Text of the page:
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J Gen Psychol. 2003 Apr;130(2):149-68.

A Monte Carlo evaluation of tests for comparing dependent correlations.

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Department of Psychology, College of Charleston, SC 29424, USA.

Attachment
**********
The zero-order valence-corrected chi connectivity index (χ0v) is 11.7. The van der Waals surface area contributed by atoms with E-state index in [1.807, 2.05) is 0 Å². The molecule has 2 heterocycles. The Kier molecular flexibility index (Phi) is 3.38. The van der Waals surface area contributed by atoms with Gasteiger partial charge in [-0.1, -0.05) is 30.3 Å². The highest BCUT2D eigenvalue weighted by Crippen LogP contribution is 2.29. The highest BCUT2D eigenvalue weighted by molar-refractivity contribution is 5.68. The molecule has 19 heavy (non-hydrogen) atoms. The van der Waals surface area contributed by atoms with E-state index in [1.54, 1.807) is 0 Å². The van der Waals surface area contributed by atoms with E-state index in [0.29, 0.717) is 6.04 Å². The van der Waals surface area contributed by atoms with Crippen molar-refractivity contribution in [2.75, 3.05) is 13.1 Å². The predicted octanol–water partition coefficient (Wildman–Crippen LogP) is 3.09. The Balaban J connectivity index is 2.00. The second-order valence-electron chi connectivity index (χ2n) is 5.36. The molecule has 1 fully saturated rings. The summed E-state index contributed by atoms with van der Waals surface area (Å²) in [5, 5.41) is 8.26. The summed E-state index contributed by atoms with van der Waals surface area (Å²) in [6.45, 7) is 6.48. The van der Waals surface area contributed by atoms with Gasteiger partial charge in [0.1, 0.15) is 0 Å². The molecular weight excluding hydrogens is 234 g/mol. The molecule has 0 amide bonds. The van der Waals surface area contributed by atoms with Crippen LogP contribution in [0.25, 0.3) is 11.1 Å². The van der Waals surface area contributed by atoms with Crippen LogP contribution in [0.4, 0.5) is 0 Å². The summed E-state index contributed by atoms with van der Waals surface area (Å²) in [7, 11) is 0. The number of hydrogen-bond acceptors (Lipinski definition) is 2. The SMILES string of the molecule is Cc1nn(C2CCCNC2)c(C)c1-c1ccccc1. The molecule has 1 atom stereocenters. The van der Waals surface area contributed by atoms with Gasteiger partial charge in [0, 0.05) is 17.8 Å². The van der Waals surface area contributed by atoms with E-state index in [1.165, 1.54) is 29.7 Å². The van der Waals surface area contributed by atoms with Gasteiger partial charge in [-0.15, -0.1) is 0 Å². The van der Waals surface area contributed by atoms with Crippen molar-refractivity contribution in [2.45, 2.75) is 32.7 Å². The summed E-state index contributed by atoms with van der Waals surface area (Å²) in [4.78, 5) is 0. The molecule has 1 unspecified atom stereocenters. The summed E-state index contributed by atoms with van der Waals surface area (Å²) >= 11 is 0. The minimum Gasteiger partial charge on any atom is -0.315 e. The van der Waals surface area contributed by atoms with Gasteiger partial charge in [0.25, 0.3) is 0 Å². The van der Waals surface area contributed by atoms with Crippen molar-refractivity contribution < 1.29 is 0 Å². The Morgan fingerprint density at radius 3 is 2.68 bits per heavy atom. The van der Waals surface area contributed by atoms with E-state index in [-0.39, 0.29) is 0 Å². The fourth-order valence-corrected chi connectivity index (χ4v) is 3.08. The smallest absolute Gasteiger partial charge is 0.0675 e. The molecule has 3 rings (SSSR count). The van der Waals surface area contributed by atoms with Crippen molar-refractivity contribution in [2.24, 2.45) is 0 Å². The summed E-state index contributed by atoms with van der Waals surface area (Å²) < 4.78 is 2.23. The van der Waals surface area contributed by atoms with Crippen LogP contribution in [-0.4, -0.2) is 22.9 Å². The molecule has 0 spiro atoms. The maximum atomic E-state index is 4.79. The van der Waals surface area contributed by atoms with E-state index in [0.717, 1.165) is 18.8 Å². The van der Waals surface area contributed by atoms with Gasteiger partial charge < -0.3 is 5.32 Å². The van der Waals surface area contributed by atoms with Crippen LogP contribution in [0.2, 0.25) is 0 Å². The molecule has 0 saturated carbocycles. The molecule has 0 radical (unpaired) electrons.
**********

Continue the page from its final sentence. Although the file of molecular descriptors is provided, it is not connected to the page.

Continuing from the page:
The authors conducted a Monte Carlo simulation of 8 statistical tests for comparing dependent zero-order correlations. In particular, they evaluated the Type I error rates and power of a number of test statistics for sample sizes (Ns) of 20, 50, 100, and 300 under 3 different population distributions (normal, uniform, and exponential). For the Type I error rate analyses, the authors evaluated 3 different magnitudes of the predictor-criterion correlations (rho(y,x1) = rho(y,x2) = .1, .4, and .7). For the power analyses, they examined 3 different effect sizes or magnitudes of discrepancy between rho(y,x1) and rho(y,x2) (values of .1, .3, and .6). They conducted all of the simulations at 3 different levels of predictor intercorrelation (rho(x1,x2) = .1, .3, and .6). The results indicated that both Type I error rate and power depend not only on sample size and population distribution, but also on (a) the predictor intercorrelation and (b) the effect size (for power) or the magnitude of the predictor-criterion correlations (for Type I error rate). When the authors considered Type I error rate and power simultaneously, the findings suggested that O. J. Dunn and V. A. Clark's (1969) z and E. J. Williams's (1959) t have the best overall statistical properties. The findings extend and refine previous simulation research and as such, should have greater utility for applied researchers.

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